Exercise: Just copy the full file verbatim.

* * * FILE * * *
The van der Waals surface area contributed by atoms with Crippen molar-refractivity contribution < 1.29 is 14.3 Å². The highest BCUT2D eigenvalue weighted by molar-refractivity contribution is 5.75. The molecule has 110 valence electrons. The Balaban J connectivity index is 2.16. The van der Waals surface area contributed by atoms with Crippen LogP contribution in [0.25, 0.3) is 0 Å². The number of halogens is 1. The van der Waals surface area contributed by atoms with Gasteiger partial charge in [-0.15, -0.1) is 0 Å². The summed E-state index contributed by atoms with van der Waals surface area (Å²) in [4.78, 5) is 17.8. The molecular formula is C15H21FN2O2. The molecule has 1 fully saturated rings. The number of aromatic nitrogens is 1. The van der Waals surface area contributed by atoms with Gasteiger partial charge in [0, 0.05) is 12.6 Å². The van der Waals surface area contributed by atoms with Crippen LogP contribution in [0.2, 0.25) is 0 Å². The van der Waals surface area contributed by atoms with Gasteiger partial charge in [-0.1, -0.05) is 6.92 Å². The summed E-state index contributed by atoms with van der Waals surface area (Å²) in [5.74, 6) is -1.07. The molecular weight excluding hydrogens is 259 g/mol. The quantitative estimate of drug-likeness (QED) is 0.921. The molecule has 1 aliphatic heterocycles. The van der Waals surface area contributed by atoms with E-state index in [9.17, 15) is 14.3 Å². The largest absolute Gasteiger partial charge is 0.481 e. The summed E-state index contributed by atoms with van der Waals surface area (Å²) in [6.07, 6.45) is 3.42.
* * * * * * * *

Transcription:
The van der Waals surface area contributed by atoms with Crippen molar-refractivity contribution < 1.29 is 14.3 Å². The highest BCUT2D eigenvalue weighted by molar-refractivity contribution is 5.75. The molecule has 110 valence electrons. The Balaban J connectivity index is 2.16. The van der Waals surface area contributed by atoms with Crippen LogP contribution in [0.25, 0.3) is 0 Å². The number of halogens is 1. The van der Waals surface area contributed by atoms with Gasteiger partial charge in [-0.15, -0.1) is 0 Å². The summed E-state index contributed by atoms with van der Waals surface area (Å²) in [4.78, 5) is 17.8. The molecular formula is C15H21FN2O2. The molecule has 1 fully saturated rings. The number of aromatic nitrogens is 1. The van der Waals surface area contributed by atoms with Gasteiger partial charge in [0, 0.05) is 12.6 Å². The van der Waals surface area contributed by atoms with Crippen LogP contribution in [0.2, 0.25) is 0 Å². The van der Waals surface area contributed by atoms with Gasteiger partial charge in [-0.1, -0.05) is 6.92 Å². The summed E-state index contributed by atoms with van der Waals surface area (Å²) in [5.74, 6) is -1.07. The molecular weight excluding hydrogens is 259 g/mol. The quantitative estimate of drug-likeness (QED) is 0.921. The molecule has 1 aliphatic heterocycles. The van der Waals surface area contributed by atoms with E-state index in [9.17, 15) is 14.3 Å². The largest absolute Gasteiger partial charge is 0.481 e. The summed E-state index contributed by atoms with van der Waals surface area (Å²) in [6.07, 6.45) is 3.42.